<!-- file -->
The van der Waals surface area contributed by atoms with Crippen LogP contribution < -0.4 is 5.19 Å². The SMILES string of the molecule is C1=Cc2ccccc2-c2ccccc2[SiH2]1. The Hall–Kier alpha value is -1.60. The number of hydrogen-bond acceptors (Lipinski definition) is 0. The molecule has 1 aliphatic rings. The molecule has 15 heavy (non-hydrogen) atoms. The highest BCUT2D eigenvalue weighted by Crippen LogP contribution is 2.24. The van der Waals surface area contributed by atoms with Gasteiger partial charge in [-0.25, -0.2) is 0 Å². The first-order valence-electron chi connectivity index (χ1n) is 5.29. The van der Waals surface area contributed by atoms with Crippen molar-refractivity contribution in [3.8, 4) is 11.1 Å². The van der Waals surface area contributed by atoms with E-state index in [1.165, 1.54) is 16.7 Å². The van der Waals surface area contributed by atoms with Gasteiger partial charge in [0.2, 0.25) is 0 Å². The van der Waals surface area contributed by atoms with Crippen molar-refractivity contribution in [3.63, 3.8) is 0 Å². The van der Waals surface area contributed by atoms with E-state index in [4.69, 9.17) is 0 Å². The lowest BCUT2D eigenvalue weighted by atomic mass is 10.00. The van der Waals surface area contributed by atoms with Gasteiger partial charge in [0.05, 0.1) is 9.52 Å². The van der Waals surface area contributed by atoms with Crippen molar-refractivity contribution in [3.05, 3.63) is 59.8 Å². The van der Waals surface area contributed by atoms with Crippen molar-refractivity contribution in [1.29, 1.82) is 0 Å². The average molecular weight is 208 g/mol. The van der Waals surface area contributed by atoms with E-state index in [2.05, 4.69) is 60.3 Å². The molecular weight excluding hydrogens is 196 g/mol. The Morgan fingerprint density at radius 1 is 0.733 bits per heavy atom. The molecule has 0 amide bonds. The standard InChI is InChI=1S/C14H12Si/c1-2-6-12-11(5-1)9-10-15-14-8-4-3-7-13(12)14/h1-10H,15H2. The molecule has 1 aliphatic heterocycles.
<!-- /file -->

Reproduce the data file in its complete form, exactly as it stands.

The van der Waals surface area contributed by atoms with Crippen LogP contribution < -0.4 is 5.19 Å². The SMILES string of the molecule is C1=Cc2ccccc2-c2ccccc2[SiH2]1. The Hall–Kier alpha value is -1.60. The number of hydrogen-bond acceptors (Lipinski definition) is 0. The molecule has 1 aliphatic rings. The molecule has 15 heavy (non-hydrogen) atoms. The highest BCUT2D eigenvalue weighted by Crippen LogP contribution is 2.24. The van der Waals surface area contributed by atoms with Gasteiger partial charge in [-0.25, -0.2) is 0 Å². The first-order valence-electron chi connectivity index (χ1n) is 5.29. The van der Waals surface area contributed by atoms with Crippen molar-refractivity contribution in [3.8, 4) is 11.1 Å². The van der Waals surface area contributed by atoms with E-state index in [1.165, 1.54) is 16.7 Å². The van der Waals surface area contributed by atoms with Gasteiger partial charge in [0.2, 0.25) is 0 Å². The van der Waals surface area contributed by atoms with Crippen molar-refractivity contribution in [3.63, 3.8) is 0 Å². The van der Waals surface area contributed by atoms with E-state index in [4.69, 9.17) is 0 Å². The lowest BCUT2D eigenvalue weighted by atomic mass is 10.00. The van der Waals surface area contributed by atoms with Gasteiger partial charge in [0.05, 0.1) is 9.52 Å². The van der Waals surface area contributed by atoms with Crippen molar-refractivity contribution in [3.05, 3.63) is 59.8 Å². The van der Waals surface area contributed by atoms with Crippen molar-refractivity contribution in [1.29, 1.82) is 0 Å². The average molecular weight is 208 g/mol. The van der Waals surface area contributed by atoms with E-state index in [2.05, 4.69) is 60.3 Å². The molecular weight excluding hydrogens is 196 g/mol. The Morgan fingerprint density at radius 1 is 0.733 bits per heavy atom. The molecule has 0 amide bonds. The standard InChI is InChI=1S/C14H12Si/c1-2-6-12-11(5-1)9-10-15-14-8-4-3-7-13(12)14/h1-10H,15H2. The molecule has 1 aliphatic heterocycles.